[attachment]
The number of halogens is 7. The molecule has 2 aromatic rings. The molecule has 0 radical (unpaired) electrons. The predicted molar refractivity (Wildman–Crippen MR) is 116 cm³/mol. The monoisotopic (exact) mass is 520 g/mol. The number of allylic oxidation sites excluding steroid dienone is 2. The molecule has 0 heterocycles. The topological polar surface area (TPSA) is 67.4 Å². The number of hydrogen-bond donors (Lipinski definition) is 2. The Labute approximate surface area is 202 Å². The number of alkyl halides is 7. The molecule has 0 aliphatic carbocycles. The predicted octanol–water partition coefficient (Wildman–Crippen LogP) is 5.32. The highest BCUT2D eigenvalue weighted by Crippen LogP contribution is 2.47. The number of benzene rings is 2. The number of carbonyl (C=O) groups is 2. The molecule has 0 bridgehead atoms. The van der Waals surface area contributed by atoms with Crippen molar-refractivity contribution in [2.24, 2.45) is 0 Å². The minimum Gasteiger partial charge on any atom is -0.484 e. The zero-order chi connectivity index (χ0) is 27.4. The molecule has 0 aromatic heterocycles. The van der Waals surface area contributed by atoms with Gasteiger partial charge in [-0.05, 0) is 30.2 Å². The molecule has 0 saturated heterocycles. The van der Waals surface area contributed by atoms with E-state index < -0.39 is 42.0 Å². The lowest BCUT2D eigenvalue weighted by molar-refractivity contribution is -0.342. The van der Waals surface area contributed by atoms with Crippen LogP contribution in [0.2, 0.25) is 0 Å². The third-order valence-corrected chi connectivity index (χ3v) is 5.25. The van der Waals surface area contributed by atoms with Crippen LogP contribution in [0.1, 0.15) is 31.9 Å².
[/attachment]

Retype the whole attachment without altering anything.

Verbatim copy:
The number of halogens is 7. The molecule has 2 aromatic rings. The molecule has 0 radical (unpaired) electrons. The predicted molar refractivity (Wildman–Crippen MR) is 116 cm³/mol. The monoisotopic (exact) mass is 520 g/mol. The number of allylic oxidation sites excluding steroid dienone is 2. The molecule has 0 heterocycles. The topological polar surface area (TPSA) is 67.4 Å². The number of hydrogen-bond donors (Lipinski definition) is 2. The Labute approximate surface area is 202 Å². The number of alkyl halides is 7. The molecule has 0 aliphatic carbocycles. The predicted octanol–water partition coefficient (Wildman–Crippen LogP) is 5.32. The highest BCUT2D eigenvalue weighted by Crippen LogP contribution is 2.47. The number of benzene rings is 2. The number of carbonyl (C=O) groups is 2. The molecule has 0 bridgehead atoms. The van der Waals surface area contributed by atoms with Crippen molar-refractivity contribution in [2.24, 2.45) is 0 Å². The minimum Gasteiger partial charge on any atom is -0.484 e. The zero-order chi connectivity index (χ0) is 27.4. The molecule has 0 aromatic heterocycles. The van der Waals surface area contributed by atoms with Gasteiger partial charge in [-0.05, 0) is 30.2 Å². The molecule has 0 saturated heterocycles. The van der Waals surface area contributed by atoms with E-state index < -0.39 is 42.0 Å². The lowest BCUT2D eigenvalue weighted by molar-refractivity contribution is -0.342. The van der Waals surface area contributed by atoms with Crippen LogP contribution in [0.2, 0.25) is 0 Å². The third-order valence-corrected chi connectivity index (χ3v) is 5.25. The van der Waals surface area contributed by atoms with Crippen LogP contribution in [0.1, 0.15) is 31.9 Å².